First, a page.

Microorganisms are the most abundant form of life on Earth, and there are thought to be more species of them than stars in the sky. They have many important roles, including providing plants and animals with key nutrients they need to survive and grow, and being part of complex chemical recycling systems that support all life on Earth. Closer to home, we carry our own world of microorganisms with us wherever we go- we all have bacteria and fungi living together on our skin and in our gut, in communities called microbiomes. These microbiomes keep us well – the ones on our skin can protect us from disease-causing microorganisms, and some in our gut produce vitamins that supplement the ones we get from our diet.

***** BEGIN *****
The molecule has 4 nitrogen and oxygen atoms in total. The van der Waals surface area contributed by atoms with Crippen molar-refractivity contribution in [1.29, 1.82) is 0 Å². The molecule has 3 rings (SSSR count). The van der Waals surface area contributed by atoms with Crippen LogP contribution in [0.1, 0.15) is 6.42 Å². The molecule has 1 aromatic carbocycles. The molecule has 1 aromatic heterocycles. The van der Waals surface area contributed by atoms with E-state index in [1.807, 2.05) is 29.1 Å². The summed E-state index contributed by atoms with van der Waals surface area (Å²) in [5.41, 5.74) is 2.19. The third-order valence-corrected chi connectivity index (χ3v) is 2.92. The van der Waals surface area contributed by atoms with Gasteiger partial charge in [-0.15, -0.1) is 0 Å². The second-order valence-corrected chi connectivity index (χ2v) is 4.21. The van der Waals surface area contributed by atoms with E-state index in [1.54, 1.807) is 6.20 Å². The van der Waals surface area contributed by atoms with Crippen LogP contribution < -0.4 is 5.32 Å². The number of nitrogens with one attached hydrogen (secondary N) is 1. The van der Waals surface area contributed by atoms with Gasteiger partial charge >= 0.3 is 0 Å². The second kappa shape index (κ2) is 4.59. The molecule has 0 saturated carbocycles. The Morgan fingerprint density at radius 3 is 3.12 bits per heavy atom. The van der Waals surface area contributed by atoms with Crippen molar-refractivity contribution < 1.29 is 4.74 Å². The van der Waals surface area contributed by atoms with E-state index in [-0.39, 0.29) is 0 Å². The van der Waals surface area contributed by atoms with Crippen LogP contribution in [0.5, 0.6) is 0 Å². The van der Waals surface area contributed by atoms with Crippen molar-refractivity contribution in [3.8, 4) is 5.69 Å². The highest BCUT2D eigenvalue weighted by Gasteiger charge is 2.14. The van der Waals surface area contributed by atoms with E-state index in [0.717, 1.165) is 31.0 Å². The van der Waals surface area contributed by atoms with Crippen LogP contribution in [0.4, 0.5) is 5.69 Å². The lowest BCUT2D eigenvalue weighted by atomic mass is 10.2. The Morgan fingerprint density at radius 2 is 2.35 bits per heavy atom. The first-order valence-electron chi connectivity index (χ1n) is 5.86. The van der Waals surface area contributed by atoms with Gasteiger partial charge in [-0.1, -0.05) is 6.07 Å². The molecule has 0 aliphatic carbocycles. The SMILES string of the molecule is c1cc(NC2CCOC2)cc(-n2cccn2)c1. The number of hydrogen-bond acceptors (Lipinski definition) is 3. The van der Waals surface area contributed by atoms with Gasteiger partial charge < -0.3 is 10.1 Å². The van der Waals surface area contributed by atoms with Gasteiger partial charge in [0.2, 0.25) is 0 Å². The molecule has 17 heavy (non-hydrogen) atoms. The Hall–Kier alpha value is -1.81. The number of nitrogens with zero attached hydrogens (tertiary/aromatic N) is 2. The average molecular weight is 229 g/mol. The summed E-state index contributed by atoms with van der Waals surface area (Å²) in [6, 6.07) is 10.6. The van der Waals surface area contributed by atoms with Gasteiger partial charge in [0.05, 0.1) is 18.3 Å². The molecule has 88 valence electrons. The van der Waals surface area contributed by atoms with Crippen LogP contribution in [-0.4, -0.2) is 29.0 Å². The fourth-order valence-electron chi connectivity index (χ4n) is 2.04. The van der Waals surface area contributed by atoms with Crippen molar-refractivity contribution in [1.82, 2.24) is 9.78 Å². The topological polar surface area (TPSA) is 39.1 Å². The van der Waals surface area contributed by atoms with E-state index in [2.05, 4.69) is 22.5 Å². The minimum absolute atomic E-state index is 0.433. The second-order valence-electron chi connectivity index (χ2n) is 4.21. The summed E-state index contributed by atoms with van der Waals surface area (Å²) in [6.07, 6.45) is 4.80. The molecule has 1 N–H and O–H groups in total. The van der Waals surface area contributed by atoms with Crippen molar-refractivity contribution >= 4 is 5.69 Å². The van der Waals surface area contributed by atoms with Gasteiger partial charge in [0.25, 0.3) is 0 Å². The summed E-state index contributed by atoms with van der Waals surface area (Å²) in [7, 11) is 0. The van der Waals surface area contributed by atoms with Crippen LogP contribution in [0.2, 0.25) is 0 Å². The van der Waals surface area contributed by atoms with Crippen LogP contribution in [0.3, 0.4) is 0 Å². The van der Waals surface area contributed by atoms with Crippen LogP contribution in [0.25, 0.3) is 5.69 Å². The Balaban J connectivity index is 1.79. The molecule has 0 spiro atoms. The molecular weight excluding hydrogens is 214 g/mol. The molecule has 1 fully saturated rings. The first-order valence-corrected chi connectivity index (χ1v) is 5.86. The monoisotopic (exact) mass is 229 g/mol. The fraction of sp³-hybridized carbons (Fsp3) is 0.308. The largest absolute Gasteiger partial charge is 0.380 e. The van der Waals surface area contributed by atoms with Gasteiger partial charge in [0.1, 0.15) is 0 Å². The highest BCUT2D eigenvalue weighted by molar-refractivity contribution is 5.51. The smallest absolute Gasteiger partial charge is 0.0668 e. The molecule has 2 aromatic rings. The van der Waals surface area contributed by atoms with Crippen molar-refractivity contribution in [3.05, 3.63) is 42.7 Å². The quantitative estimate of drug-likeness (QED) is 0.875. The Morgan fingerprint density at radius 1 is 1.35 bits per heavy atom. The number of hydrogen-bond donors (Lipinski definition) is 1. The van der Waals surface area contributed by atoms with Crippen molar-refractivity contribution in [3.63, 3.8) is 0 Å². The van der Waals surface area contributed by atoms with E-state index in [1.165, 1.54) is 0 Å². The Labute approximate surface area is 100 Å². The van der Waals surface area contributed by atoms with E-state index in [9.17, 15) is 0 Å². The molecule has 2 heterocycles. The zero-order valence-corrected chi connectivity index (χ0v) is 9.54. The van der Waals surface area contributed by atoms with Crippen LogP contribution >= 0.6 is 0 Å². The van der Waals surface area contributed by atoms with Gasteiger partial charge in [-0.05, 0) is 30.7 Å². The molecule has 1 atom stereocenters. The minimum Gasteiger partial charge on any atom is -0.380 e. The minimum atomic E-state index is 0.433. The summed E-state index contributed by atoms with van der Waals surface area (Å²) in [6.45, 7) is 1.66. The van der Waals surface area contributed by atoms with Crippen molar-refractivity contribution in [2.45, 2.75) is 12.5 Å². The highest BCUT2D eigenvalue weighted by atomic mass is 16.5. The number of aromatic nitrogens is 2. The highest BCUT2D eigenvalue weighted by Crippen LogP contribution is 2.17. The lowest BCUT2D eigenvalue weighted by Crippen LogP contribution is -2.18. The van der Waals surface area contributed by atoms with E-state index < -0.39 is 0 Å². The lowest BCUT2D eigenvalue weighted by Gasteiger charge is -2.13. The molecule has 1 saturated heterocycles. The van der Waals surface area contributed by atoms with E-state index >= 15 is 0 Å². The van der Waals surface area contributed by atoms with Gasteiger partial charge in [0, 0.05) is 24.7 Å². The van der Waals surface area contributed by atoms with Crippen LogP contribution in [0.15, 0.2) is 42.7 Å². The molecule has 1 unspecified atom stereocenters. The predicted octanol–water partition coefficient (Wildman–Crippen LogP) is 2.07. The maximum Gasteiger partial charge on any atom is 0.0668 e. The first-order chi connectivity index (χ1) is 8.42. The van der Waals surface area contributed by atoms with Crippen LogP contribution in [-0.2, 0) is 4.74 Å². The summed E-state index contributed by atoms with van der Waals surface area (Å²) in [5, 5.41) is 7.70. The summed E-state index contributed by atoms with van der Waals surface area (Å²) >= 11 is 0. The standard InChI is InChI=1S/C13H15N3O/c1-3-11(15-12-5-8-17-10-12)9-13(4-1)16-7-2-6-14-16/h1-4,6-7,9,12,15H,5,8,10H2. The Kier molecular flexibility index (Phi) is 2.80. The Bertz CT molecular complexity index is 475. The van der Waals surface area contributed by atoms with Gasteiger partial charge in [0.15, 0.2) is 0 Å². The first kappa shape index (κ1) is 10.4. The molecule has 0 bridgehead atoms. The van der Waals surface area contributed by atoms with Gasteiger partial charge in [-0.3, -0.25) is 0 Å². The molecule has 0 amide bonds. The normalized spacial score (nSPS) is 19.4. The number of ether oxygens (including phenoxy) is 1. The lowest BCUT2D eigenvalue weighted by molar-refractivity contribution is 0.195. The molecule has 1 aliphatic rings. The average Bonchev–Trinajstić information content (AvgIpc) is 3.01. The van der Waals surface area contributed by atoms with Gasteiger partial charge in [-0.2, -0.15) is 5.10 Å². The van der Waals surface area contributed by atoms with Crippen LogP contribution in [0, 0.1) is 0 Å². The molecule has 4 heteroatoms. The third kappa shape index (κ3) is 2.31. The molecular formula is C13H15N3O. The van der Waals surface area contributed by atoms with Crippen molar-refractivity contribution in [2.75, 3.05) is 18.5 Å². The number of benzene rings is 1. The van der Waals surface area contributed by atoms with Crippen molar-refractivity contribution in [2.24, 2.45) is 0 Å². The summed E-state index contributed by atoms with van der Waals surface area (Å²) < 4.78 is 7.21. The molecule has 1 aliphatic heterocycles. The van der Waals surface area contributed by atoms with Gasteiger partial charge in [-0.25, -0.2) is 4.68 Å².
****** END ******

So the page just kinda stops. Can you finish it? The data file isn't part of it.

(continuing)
Microorganisms don’t live alone as single cells on a surface, they live together with other microorganisms in a substance they make themselves called a biofilm, and these biofilms are everywhere- even on the International Space Station! In this activity you will find out more about biofilms- what they’re made of, why they’re important, and when they become a problem to us, finishing off by making your own biofilm using cereal, pasta and marshmallows!